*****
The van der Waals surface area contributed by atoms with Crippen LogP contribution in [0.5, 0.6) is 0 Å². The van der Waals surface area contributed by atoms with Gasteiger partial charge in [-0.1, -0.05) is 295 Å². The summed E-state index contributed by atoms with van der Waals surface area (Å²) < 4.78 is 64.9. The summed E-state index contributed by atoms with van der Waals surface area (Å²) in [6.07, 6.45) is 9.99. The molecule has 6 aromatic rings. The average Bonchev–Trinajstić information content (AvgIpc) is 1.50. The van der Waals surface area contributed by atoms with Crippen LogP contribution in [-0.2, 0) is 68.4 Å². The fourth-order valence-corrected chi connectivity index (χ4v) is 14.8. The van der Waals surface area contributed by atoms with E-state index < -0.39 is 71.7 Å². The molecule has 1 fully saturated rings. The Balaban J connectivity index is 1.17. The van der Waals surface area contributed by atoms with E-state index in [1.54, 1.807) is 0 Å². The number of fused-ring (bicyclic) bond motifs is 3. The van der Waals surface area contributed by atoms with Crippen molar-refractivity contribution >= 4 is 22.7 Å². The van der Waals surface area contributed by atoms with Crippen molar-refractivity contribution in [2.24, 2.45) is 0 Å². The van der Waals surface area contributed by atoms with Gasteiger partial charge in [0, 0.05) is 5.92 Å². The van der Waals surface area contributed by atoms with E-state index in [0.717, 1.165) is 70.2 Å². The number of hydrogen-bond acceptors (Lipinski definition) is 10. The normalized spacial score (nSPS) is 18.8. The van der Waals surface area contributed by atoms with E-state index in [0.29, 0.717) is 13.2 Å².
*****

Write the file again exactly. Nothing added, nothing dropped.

The van der Waals surface area contributed by atoms with Crippen LogP contribution in [0.5, 0.6) is 0 Å². The van der Waals surface area contributed by atoms with Gasteiger partial charge in [-0.1, -0.05) is 295 Å². The summed E-state index contributed by atoms with van der Waals surface area (Å²) < 4.78 is 64.9. The summed E-state index contributed by atoms with van der Waals surface area (Å²) in [6.07, 6.45) is 9.99. The molecule has 6 aromatic rings. The average Bonchev–Trinajstić information content (AvgIpc) is 1.50. The van der Waals surface area contributed by atoms with Crippen LogP contribution in [-0.2, 0) is 68.4 Å². The fourth-order valence-corrected chi connectivity index (χ4v) is 14.8. The van der Waals surface area contributed by atoms with E-state index < -0.39 is 71.7 Å². The molecule has 1 fully saturated rings. The Balaban J connectivity index is 1.17. The van der Waals surface area contributed by atoms with E-state index in [1.54, 1.807) is 0 Å². The number of fused-ring (bicyclic) bond motifs is 3. The van der Waals surface area contributed by atoms with Crippen molar-refractivity contribution >= 4 is 22.7 Å². The van der Waals surface area contributed by atoms with Crippen molar-refractivity contribution in [2.24, 2.45) is 0 Å². The van der Waals surface area contributed by atoms with Gasteiger partial charge in [0, 0.05) is 5.92 Å². The van der Waals surface area contributed by atoms with E-state index in [0.717, 1.165) is 70.2 Å². The number of hydrogen-bond acceptors (Lipinski definition) is 10. The normalized spacial score (nSPS) is 18.8. The van der Waals surface area contributed by atoms with E-state index in [0.29, 0.717) is 13.2 Å².